A: I’m not sure there is a single lesson here, except that anybody who has a serious university career ought to think twice about getting drawn into partisan politics. You can’t really be both of these things; you can’t be in partisan politics and pursue the university life simultaneously. I tried to switch back and forth and I eventually got burned. People wouldn’t have gone after me if I didn’t have this political reputation; if I’d just been Joe Professor giving a talk, nobody would have bothered. It’s because I had the political reputation that these political tactics were used against me. That’s the general warning, I would say, for somebody who has a serious commitment to academic life: You’d better think pretty carefully before responding to invitations from politicians to join up in their enterprises, because they obviously will drop you as soon as you become inconvenient to them.
What happened to me in the Incident was not workplace mobbing in the usual sense. I had no problems, at least none that I’m aware of, with fellow faculty members at the University of Calgary. I suffered a kind of virtual mobbing, in which I was attacked suddenly and from all sides in the media. That did lead to a bit of unpleasantness with my employer, but the main damage was to my reputation as expressed in the media. The virtual mobbing that I underwent was not just a random collection of individual attacks. It was a highly structured, layered onslaught of several different types of attacks and attackers.
At the core was the action of the two Idle No More activists who posted the YouTube clip taglined “Tom Flanagan okay with child pornography.” They claimed at one point to be aspiring journalists and not to have intended to trap me. Maybe that was even the subjective reality in their minds. But they were not following any reputable journalistic norms when they concocted a question unrelated to the subject of my talk, recorded me without asking my consent or even informing me, failed to carry out a follow-up interview, and posted their recorded snippet over a completely misleading tagline. This was an attack, pure and simple.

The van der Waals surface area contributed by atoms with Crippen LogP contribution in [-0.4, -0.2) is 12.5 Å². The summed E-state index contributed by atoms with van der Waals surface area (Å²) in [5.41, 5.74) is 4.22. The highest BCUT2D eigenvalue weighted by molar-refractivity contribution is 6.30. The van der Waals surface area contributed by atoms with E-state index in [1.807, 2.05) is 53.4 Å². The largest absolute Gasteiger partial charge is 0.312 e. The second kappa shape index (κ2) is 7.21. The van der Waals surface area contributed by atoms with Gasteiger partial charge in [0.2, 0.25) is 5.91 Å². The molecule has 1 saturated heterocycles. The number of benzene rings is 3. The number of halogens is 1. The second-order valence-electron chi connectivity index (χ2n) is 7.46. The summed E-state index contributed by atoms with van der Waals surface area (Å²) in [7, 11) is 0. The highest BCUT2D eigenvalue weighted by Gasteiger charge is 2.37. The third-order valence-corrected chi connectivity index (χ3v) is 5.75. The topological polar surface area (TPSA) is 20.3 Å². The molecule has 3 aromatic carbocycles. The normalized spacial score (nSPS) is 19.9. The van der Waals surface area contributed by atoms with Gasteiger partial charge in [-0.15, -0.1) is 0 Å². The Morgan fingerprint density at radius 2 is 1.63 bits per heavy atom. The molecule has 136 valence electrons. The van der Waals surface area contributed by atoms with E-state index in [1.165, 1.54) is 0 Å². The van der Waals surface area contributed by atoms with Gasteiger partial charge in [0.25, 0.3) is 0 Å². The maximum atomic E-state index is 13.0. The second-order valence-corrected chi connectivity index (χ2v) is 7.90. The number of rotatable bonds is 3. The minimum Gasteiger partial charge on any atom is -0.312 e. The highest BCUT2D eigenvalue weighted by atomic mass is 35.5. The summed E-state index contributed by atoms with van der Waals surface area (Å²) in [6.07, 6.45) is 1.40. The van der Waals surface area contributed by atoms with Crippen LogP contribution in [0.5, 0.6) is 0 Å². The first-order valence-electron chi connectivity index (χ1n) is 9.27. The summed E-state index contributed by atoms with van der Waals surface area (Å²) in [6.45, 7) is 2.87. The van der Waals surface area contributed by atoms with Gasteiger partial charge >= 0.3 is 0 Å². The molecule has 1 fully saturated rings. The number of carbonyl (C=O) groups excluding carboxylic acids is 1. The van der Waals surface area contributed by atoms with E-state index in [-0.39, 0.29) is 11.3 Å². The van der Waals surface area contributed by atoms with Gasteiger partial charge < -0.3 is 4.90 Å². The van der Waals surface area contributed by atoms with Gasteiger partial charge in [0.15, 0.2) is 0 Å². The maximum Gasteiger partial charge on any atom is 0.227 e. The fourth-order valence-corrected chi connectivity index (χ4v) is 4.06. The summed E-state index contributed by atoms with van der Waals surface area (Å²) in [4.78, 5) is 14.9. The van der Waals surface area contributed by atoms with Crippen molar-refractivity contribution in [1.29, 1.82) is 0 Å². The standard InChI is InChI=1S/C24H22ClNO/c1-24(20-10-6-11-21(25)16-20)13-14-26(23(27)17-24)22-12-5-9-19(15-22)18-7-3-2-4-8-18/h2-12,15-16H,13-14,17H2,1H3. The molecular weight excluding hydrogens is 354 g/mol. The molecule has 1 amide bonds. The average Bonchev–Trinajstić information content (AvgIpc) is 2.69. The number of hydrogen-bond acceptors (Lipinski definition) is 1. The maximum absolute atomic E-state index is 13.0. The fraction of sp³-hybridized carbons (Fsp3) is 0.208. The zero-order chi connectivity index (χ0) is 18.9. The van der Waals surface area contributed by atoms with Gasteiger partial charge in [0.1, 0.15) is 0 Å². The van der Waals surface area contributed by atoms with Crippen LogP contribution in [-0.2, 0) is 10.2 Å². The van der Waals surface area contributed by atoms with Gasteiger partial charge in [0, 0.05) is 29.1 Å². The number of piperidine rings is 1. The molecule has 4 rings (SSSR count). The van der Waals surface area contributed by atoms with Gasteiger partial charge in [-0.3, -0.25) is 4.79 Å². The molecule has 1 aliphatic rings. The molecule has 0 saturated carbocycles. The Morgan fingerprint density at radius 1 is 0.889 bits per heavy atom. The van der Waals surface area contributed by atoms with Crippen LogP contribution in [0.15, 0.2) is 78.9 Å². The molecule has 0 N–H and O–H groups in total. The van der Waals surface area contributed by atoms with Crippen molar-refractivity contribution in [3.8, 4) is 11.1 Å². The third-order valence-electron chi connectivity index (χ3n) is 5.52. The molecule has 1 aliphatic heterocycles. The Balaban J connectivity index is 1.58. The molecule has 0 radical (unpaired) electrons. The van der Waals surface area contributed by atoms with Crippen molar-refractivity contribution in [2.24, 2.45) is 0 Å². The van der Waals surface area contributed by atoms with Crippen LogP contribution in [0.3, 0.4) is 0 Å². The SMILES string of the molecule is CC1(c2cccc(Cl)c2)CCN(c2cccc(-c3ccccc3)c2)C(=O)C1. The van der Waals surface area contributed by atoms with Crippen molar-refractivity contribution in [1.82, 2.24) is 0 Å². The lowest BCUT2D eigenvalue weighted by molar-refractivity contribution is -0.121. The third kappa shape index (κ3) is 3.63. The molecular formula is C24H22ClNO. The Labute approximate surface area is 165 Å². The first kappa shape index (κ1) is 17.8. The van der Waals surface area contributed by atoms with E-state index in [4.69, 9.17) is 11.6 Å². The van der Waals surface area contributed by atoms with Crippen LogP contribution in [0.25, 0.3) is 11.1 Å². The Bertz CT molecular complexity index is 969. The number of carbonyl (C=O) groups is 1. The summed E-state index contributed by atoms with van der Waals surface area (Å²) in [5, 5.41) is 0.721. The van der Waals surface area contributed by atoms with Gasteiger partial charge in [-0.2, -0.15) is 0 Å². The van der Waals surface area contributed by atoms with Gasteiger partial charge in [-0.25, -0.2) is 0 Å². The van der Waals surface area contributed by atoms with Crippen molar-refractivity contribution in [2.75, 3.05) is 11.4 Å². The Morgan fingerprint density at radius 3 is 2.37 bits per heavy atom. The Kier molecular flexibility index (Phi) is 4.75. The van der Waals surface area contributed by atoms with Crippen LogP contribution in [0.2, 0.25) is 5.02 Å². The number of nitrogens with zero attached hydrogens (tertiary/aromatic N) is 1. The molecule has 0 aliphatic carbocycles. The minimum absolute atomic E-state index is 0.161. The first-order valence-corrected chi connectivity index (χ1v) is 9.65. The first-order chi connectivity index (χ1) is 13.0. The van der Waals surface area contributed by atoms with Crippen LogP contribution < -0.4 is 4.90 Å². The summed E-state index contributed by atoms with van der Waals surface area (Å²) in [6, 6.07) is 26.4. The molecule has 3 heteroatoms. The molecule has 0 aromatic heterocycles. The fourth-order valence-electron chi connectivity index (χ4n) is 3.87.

But defamatory trash gets posted on social media every day. What turned this into a major story was that the mainstream media picked it up and ran with it without source-checking. They immediately went to the political parties and organizations with which I had been associated in the past, asking for comment, without asking me what I had meant to say. Some did try to reach me, but I was in my car for 2½ hours, and apparently no one could wait that long to post their stories.